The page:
T Cell Responses to the Allergens and Association with Different Wheezing Phenotypes in Children

  • Peter N. Le Souëf
Part of the Allergy Frontiers book series (ALLERGY, volume 1)

In determining relationships between T cell responses to antigens and wheezing in infants and young children, the patterns of development of Th1 and Th2 responses in early life need to be considered as these are closely related to clinical wheezing phenotypes. In addition, factors affecting T cell responses are relevant, as in general, these factors are also associated with wheezing patterns in this age group.

The role of Th2 immune responses in nature is also important. Indeed, the need for these responses at any time of life is still not well understood. Evidence suggests that they are needed for protection from parasitic infections, particularly those due to helminths [1], but this is still not well established [2]. In contrast, much more is known about the role of the immune system in protection from viruses and bacteria. Over the last few years, an individual's Th2 responses have been shown to be directly linked to their Th1 responses. Hence, the role of Th2 responses in nature is likely to be much more complex than is currently understood. Until there is a much better understanding of mechanisms, roles, and development of the various T cell responses, how these relate to wheezing in children may remain relatively obscure.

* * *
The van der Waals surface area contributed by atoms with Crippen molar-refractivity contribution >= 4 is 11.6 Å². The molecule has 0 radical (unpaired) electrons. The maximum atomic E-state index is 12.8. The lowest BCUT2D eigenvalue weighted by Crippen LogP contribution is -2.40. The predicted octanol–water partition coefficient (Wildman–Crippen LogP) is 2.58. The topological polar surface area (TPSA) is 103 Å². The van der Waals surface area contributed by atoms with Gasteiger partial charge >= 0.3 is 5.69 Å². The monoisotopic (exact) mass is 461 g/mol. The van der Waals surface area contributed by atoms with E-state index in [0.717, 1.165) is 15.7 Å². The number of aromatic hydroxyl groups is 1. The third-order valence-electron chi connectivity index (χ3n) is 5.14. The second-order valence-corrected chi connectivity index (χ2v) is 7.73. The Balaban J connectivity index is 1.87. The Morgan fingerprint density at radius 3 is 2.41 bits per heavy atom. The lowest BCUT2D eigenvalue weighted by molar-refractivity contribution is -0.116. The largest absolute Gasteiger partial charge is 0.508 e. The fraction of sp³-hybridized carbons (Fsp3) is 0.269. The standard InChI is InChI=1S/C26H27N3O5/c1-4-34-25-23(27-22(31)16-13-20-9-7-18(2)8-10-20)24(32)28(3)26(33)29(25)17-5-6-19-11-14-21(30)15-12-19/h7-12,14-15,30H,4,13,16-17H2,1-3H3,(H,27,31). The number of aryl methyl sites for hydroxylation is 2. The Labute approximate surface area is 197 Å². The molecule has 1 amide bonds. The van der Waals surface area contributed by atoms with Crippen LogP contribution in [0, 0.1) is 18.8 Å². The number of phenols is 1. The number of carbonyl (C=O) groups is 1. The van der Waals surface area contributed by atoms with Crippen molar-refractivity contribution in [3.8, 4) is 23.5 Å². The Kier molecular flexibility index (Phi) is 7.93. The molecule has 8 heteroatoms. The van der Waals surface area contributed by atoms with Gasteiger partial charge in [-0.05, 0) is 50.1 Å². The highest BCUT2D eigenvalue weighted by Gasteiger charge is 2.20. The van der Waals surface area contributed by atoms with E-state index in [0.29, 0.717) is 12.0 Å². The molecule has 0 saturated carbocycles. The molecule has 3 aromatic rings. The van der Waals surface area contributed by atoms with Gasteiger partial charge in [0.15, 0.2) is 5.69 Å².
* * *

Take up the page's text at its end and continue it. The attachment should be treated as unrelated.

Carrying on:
Respiratory Syncytial Virus Allergy Clin Immunol Respir Crit Environmental Tobacco Smoke Maternal Smoking 
These keywords were added by machine and not by the authors. This process is experimental and the keywords may be updated as the learning algorithm improves.


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© Springer 2009

Authors and Affiliations

  • Peter N. Le Souëf
    • 1
  1. 1.School of Paediatrics and Child HealthUniversity of Western Australia c/o Princess Margaret Hospital for ChildrenPerthAustralia

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